It won't happen anytime soon as considering our technology it's like trying to re-engineer a microprocessor with stone age tools.

There is also a (likely imho) possibility that cancer is not just a system running out of it's optimized parameter range but rather a deliberate mechanism whose purpose is to ensure that we die when we should. There are some benefits to keeping older individuals past their reproductive age around - they pass the knowledge to next generations for example, but the resources they consume eventually outweigh any such benefits and so there is an evolutionary advantage in putting them to death in a timely manner.

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25. MattF on October 21, 2010 7:00 AM writes...

I wouldn't be surprised if the ancient cancer incidence map was spottier than modern map, but that doesn't mean that the average was smaller.

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26. sgcox on October 21, 2010 12:28 PM writes...

I would like to nominate the authors for the next year Ig Nobel prize in Medicine for the ground breaking discovery that "There is nothing in the natural environment that causes cancer".

If this does not desrve it than what is ?

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27. Smoki on October 21, 2010 5:31 PM writes...

PTM, bravo! Couldn't agree more with what you have written.

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28. Kaleberg on October 24, 2010 9:31 PM writes...

According to the March 1937 issue of Fortune Magazine, cancer then had been known since the time of Hippocrates when it was treated with a mixture of arsenic and acetic acid. Cancer rates in 1934 had nearly doubled for men and risen by 50% for women since 1905.

"In 1910 cancer occupied only tenth place on the mortality list with a total of 63.0 deaths per 100,000 of population. By 1910 it was in seventh place; by 1920 in fifth; by 1922 it was found to be in fourth place, displacing pulmonary tuberculosis; by 1924, in third, displacing nephritis. It reached second place in 1933, with 102.2 deaths per 100,000, and has remained there ever since, its rate of mortality climbing to 106.3 per 100,000 in 1934. It is worth noting that only three other important categories of death show an increasing mortality, namely heart and blood-vessel diseases (the top of the list with 213 per 100,000 in 1934), automobile accidents (28.4 per 100,000), and diabetes (22.1 per 100,000). On the other hand, mortality has decreased sharply in typhoid, pulmonary tuberculosis, pneumonia, scarlet fever, diptheria, and most children's diseases."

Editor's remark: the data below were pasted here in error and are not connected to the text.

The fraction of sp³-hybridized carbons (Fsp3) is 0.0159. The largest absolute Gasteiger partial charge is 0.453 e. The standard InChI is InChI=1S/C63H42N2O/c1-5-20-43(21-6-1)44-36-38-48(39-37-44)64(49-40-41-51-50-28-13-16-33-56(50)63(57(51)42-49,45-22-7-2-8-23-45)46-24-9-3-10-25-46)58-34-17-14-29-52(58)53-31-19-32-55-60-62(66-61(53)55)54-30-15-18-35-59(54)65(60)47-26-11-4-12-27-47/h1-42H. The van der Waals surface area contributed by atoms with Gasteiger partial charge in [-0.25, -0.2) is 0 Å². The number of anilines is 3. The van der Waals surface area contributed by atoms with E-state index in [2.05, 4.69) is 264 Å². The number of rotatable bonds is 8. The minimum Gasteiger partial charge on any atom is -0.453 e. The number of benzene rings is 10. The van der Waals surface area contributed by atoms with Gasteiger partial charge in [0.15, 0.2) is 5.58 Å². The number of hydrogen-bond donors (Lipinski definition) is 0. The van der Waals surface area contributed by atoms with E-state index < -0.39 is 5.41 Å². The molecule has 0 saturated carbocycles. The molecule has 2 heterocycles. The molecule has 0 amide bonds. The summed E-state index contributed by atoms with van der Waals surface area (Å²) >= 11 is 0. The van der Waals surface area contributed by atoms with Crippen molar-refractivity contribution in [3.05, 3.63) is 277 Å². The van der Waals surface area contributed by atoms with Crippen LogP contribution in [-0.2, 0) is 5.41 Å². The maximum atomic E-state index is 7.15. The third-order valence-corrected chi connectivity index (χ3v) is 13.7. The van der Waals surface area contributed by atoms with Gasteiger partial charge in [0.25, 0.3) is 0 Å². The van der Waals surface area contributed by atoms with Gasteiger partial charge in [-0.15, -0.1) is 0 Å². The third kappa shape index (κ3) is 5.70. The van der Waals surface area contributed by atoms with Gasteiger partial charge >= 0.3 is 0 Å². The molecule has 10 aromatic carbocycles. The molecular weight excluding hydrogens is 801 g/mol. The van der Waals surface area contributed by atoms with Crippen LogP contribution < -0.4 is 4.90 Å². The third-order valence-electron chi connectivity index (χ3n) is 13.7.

They note that average life expectancy had risen from 49 years in 1901 to over 60 years as of 1937, and the birth rate had fallen from 25.1 per 1,000 in 1915 to 16.9 per 1,000 in 1935. This combination meant that there were a lot more old people in 1935 than in 1900.

If you think rising cancer rates are scary now, imagine what it felt like in 1937 with a nearly unknown disease rising so dramatically. On the other hand, so were living standards, life expectancy and the quality of health care. In the light of this, it seem rather obvious that cancer is basically something that is more likely to kill you the longer you live. Of course, one could argue that the rise was a result of vaccine exposure, better diets, urbanization, sanitation, radio, movie theatres, sulfa drugs, pacifism and the like.

Notice the parallel rise of heart disease, as we call it now, and of diabetes as killers. (Since insulin came out in the 1920s, this must mean a rise in the adult onset form.) Life expectancy has continued to rise, though less dramatically, but our modern causes of death seem to have become well established.

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29. Kaleberg on October 24, 2010 9:35 PM writes...

Also, don't discount ancient pollution levels:

http://www.sciencemag.org/cgi/content/abstract/265/5180/1841

Greenland Ice Evidence of Hemispheric Lead Pollution Two Millennia Ago by Greek and Roman Civilizations

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30. David on October 31, 2010 7:10 PM writes...

Even back in the day when people who made it past childhood often died in their 50's or early 60's, which, while cancer can certainly crop up then, the rates increase dramatically later in life.

http://www.nia.nih.gov/ResearchInformation/ConferencesAndMeetings/WorkshopReport/Figure1.htm
#
345.8 per 100,000 in the 45- to 49-year-old population;

# 574.4 per 100,000 in the 50- to 54-year-old population;

# 892.6 per 100,000 in the 55- to 59-year-old population;

# 1,301.6 per 100,000 in the 60- to 64-year-old population;

# 1,773.8 per 100,000 in the 65- to 69-year-old population;

# 2,233.5 per 100,000 in the 70- to 74-year-old population;

# 2,436.2 per 100,000 in the 75- to 79-year old population;

# 2,525.1 per 100,000 in the 80- to 84-year-old population;

So if you're one of my ancestors (I know every one of my direct male ancestor's lifespan and death back to 1512), and died typically between 55 and 65, you probably had a heart attack, infection or maybe cancer (likely stomach as mentioned above). And stomach cancer (Napoleon?) was certainly known in the 'good old days.'

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31. Brett Keys on January 7, 2014 9:55 AM writes...

But nobody famouse ever died from cancer. e.g. kings, queens, inventors or musicians. Jet in the past 20 years, I could name many.